Lender announces crackdown on mortgages for leaseholds

A major lender is cracking down on loans for new-build leaseholds.

From next week, Nationwide will impose stricter criteria.

Leases will have to be at least 125 years for flats and 250 years for houses.

Ground rents must equate to no more than 0.1% of the property value and must be “reasonable at all times during the lease term”.

It will not allow “unreasonable multipliers” where, for example, ground rents double every ten or 15 years.

The building society is acting after negative publicity about developers who build new homes as leasehold properties, and then lucratively sell the freeholds to third parties who in turn see them as investments to cash in on.

Robert Stevens, head of property risk, data and strategy at Nationwide, said: “We are doing this to address the practice of using leasehold tenure where this is unnecessary, particularly for new-build houses, and to ensure that onerous leasehold terms, including ground rents, are properly considered and controlled.”

The changes in criteria will not apply to second-hand properties.

Bethany Rudolf of the Conveyancing Association said: “We applaud Nationwide for delivering these leasehold policy changes and hope other lenders will follow suit.

“This is particularly helpful while the Government is in a purdah situation and therefore unable to deal with the growing issues surrounding leasehold until post-General Election.”


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  1. AndrewOverman

    A great stance, let’s hope other follow suit.

  2. Rob Hailstone

    A good first step indeed Andrew. Pity all lenders don’t work together though, individual changes will make the conveyancers job more laborious. The Bold Legal Group and the CA hope MPs will be including leasehold reform within their election promises.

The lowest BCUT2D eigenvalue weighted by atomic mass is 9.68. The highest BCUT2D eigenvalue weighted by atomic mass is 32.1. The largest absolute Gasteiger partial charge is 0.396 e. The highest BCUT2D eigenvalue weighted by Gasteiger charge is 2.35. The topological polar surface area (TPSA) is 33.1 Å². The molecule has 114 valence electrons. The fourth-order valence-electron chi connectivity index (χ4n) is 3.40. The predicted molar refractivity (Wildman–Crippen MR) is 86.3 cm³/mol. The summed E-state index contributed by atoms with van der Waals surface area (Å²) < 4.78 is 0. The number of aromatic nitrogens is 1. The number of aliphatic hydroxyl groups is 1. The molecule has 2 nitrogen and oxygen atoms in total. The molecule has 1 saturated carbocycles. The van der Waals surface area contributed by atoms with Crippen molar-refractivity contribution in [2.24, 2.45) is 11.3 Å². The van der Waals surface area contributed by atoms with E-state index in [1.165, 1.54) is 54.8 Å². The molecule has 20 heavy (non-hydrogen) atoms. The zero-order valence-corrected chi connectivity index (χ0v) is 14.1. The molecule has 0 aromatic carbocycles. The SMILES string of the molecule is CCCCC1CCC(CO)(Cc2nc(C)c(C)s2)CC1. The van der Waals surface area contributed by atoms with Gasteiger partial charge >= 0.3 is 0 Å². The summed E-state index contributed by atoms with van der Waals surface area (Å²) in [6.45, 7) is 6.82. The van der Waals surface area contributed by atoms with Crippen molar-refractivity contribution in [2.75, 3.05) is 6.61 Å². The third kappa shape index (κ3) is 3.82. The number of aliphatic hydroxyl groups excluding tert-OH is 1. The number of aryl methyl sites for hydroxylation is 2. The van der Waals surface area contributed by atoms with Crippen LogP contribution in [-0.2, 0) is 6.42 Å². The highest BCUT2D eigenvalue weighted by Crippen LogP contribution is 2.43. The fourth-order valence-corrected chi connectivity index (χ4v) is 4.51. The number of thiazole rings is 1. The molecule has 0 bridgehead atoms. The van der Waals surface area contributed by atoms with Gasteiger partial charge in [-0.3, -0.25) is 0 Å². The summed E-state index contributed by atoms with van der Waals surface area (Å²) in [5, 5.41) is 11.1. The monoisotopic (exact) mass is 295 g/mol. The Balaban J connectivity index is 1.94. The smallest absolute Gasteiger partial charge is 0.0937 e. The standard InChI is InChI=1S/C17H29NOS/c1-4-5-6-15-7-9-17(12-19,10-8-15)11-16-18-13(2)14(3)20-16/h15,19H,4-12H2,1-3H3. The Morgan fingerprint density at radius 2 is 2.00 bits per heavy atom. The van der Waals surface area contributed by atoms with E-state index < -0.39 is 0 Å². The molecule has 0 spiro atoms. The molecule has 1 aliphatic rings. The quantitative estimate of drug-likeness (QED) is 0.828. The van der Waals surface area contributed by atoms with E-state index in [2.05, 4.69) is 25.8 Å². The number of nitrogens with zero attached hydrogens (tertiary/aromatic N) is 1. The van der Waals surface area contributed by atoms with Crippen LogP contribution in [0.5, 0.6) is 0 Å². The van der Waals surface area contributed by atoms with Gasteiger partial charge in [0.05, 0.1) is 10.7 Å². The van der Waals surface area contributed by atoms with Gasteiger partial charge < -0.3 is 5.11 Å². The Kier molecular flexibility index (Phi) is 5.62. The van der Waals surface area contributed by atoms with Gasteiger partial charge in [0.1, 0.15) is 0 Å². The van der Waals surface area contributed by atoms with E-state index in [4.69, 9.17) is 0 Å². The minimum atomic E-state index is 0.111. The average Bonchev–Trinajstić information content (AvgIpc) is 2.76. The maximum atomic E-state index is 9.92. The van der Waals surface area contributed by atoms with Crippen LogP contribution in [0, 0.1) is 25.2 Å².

3. RobertP76

    Nationwide and other commentators do not seem to have thought this through. Lawyers should have been warning their clients and valuers should have been reflecting in valuations anyway but this action by lenders will change values and potentially good market practice more dramatically than market factors even assuming a prudent and knowledgeable purchaser. Interestingly seems to only apply to new builds so landlord creating new leases from older building, if not newly created flats, can still have onerous long lease terms. There are many existing  leases at more than 0.1 per cent in value ground rents although still a small minority. That is only £300p.a. on £300,000. Saving matter for more recent doubling cost leases is leaseholders can and should extend their leases asap so ground rent becomes a peppercorn unless the Freeholder is willing to execute a variation to the lease changing the escalation of the ground rent. Of course, this action is a deterrent to developers and has the capacity to reduce supply of more affordable homes – what is wrong with shared ownership – just because it is not advertised as shared ownership does not mean it is not a good way of enabling first time buyers to afford – this seems like the lender has not been getting good advice from their valuers and/or lawyers and are not appreciating the benefits of getting increased investment in new homes by ground rent investors – throwing out the baby with the bathwater. don’t ban leaseholds from maximum mortgages with accelerating ground rents just appreciate the asset for what it is – a chance for buyers to buy the rest of the stake in the asset when funds are available. Lenders should employ valuers who know how to value and purchasers should get lawyers who now how to advise.


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